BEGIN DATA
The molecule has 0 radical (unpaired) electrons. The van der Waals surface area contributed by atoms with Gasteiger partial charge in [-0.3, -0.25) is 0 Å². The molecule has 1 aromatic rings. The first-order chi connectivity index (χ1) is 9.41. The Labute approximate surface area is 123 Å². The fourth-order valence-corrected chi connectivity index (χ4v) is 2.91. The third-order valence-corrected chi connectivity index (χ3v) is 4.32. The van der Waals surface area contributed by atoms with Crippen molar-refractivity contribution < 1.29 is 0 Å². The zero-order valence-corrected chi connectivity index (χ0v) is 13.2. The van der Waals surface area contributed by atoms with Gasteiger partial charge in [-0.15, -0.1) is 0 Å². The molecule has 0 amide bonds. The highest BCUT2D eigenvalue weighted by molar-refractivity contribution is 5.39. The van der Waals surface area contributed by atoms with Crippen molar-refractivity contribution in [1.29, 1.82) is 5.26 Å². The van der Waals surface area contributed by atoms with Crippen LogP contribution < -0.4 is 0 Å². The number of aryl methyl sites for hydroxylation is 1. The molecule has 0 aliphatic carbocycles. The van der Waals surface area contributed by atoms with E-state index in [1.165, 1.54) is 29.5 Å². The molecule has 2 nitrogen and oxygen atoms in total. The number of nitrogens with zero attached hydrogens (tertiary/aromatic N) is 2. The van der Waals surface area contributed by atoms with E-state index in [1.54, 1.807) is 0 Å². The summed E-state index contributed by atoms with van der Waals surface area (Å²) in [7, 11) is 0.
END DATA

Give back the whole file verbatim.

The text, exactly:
The molecule has 0 radical (unpaired) electrons. The van der Waals surface area contributed by atoms with Gasteiger partial charge in [-0.3, -0.25) is 0 Å². The molecule has 1 aromatic rings. The first-order chi connectivity index (χ1) is 9.41. The Labute approximate surface area is 123 Å². The fourth-order valence-corrected chi connectivity index (χ4v) is 2.91. The third-order valence-corrected chi connectivity index (χ3v) is 4.32. The van der Waals surface area contributed by atoms with Crippen molar-refractivity contribution < 1.29 is 0 Å². The zero-order valence-corrected chi connectivity index (χ0v) is 13.2. The van der Waals surface area contributed by atoms with Gasteiger partial charge in [-0.15, -0.1) is 0 Å². The molecule has 0 amide bonds. The highest BCUT2D eigenvalue weighted by molar-refractivity contribution is 5.39. The van der Waals surface area contributed by atoms with Crippen molar-refractivity contribution in [1.29, 1.82) is 5.26 Å². The van der Waals surface area contributed by atoms with Crippen LogP contribution < -0.4 is 0 Å². The number of aryl methyl sites for hydroxylation is 1. The molecule has 0 aliphatic carbocycles. The van der Waals surface area contributed by atoms with E-state index in [1.165, 1.54) is 29.5 Å². The molecule has 2 nitrogen and oxygen atoms in total. The number of nitrogens with zero attached hydrogens (tertiary/aromatic N) is 2. The van der Waals surface area contributed by atoms with E-state index in [1.54, 1.807) is 0 Å². The summed E-state index contributed by atoms with van der Waals surface area (Å²) in [7, 11) is 0.